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Two recent Supreme Court decisions changed the standards for the award of attorneys’ fees to the prevailing party in patent infringement suits.  Section 285 of the Patent Act provides for the award of fees in “exceptional” cases.  Prior to decisions in Octane Fitness v. Icon Health and Fitness and Highmark Inc. v. Allcare Health Management Systems, Inc., in accordance with Federal Circuit precedent, an exceptional case was one where the District Court found either material inappropriate conduct in the litigation or that the infringement allegation was objectively baseless (so unreasonable that no reasonable litigant could believe it could succeed) and brought in subjective bad faith.  The Federal Circuit rule also required that exceptionality be established by clear and convincing evidence.  The objectively baseless prong was reviewed by the Federal Circuit on appeal de novo.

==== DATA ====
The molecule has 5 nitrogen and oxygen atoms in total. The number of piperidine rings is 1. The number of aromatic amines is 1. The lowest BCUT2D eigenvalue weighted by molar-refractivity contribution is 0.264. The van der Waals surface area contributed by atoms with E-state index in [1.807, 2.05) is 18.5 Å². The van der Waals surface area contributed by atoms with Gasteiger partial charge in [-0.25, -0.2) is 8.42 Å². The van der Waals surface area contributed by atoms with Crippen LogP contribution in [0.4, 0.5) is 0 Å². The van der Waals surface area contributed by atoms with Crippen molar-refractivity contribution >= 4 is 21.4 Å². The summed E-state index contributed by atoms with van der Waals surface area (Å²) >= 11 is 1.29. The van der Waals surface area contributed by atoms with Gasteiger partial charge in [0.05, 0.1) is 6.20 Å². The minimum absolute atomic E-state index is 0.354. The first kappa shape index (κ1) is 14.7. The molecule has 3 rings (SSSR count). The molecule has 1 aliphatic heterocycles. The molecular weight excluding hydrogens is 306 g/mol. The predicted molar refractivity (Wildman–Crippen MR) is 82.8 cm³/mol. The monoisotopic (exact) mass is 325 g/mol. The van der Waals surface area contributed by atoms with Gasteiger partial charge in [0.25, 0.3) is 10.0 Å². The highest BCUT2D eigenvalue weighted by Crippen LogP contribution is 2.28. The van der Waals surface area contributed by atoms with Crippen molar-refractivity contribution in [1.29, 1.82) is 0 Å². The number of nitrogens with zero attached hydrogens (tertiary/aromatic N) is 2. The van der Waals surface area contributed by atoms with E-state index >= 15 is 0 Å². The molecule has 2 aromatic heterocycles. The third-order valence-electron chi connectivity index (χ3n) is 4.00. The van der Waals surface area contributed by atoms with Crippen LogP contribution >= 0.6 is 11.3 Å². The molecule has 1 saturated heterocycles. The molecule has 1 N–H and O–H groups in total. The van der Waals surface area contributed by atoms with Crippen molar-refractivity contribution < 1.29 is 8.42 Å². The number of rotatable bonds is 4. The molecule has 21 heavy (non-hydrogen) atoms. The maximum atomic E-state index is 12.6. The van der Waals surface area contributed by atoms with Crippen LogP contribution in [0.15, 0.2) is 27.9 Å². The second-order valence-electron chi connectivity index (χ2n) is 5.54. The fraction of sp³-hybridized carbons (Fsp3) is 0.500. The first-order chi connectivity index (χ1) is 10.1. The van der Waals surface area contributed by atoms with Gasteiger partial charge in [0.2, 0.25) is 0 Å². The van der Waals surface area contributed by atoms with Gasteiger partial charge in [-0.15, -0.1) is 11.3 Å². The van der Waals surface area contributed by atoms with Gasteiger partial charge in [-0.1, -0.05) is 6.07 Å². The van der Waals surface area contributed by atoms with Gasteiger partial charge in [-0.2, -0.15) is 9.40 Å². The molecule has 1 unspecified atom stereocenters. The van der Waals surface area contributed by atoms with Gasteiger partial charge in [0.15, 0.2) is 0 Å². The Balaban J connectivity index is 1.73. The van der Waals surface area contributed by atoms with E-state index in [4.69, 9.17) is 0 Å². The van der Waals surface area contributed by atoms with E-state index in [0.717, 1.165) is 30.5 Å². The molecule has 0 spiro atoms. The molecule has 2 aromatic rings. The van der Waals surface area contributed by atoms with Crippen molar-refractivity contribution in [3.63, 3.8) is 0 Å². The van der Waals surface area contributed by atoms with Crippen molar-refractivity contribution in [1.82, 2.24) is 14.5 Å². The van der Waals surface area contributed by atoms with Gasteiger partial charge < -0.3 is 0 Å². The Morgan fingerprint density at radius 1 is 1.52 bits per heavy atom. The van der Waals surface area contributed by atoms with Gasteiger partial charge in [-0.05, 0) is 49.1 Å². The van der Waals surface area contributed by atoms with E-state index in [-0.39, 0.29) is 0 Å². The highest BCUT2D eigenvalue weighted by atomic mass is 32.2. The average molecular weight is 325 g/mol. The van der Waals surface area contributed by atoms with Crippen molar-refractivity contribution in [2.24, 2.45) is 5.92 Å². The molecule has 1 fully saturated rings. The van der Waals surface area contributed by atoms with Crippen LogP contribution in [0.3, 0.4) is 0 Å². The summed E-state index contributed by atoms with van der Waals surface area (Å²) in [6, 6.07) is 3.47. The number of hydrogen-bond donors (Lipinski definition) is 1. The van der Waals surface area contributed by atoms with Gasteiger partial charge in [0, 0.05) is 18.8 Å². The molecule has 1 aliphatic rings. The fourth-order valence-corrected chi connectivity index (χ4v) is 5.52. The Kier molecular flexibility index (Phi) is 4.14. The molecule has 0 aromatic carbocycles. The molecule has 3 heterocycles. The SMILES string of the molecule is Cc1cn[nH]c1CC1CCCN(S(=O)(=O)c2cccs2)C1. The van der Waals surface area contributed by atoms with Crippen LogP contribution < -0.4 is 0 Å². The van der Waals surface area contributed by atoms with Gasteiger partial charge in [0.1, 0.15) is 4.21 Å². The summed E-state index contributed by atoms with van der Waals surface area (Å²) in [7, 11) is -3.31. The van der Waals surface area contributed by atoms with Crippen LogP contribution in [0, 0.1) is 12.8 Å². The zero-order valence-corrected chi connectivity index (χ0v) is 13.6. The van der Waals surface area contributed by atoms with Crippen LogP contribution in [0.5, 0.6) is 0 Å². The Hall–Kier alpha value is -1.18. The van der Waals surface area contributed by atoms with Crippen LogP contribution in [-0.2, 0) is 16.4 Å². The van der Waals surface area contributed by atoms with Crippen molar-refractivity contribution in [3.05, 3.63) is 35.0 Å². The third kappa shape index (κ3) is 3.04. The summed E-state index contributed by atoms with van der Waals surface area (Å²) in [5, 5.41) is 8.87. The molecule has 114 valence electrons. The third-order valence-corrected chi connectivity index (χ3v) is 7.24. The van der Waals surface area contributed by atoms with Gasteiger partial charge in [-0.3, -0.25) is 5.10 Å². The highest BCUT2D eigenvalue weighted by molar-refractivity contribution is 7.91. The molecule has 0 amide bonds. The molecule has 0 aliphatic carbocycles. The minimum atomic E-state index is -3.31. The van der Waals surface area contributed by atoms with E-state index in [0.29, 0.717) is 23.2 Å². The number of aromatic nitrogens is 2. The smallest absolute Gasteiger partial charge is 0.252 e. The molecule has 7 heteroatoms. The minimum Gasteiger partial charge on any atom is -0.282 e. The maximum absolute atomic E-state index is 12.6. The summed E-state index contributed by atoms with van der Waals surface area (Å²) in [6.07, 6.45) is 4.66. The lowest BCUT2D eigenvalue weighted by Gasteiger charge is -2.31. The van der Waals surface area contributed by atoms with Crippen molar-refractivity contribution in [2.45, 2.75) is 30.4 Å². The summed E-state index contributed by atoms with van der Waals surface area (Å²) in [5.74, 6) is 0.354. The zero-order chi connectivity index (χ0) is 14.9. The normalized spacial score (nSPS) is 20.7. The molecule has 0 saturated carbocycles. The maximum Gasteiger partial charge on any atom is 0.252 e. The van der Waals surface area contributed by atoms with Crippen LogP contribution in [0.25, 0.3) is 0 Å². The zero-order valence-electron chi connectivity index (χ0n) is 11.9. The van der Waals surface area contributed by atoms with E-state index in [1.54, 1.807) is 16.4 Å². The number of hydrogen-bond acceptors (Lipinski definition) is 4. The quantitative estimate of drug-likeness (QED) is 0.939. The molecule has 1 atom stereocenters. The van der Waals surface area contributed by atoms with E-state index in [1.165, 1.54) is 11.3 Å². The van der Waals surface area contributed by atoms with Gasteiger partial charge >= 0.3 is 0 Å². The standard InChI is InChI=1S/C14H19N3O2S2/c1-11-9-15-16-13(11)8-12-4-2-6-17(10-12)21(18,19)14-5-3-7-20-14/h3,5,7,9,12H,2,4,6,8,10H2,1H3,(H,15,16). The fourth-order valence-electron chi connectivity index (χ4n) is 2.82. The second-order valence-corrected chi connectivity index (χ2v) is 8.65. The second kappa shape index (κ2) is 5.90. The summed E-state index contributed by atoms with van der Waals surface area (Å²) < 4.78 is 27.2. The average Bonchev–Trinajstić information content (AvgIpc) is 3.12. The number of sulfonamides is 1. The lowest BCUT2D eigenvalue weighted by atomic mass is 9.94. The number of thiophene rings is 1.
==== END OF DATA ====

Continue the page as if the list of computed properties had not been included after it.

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James Amend

James M. Amend, Esq. has more than 40 years of intellectual property experience, including seven years as Chief Circuit Mediator for the United States Court of Appeals for the Federal Circuit. He is based out of JAMS Chicago, but is available nationwide. He can be reached at jamend@jamsadr.com.

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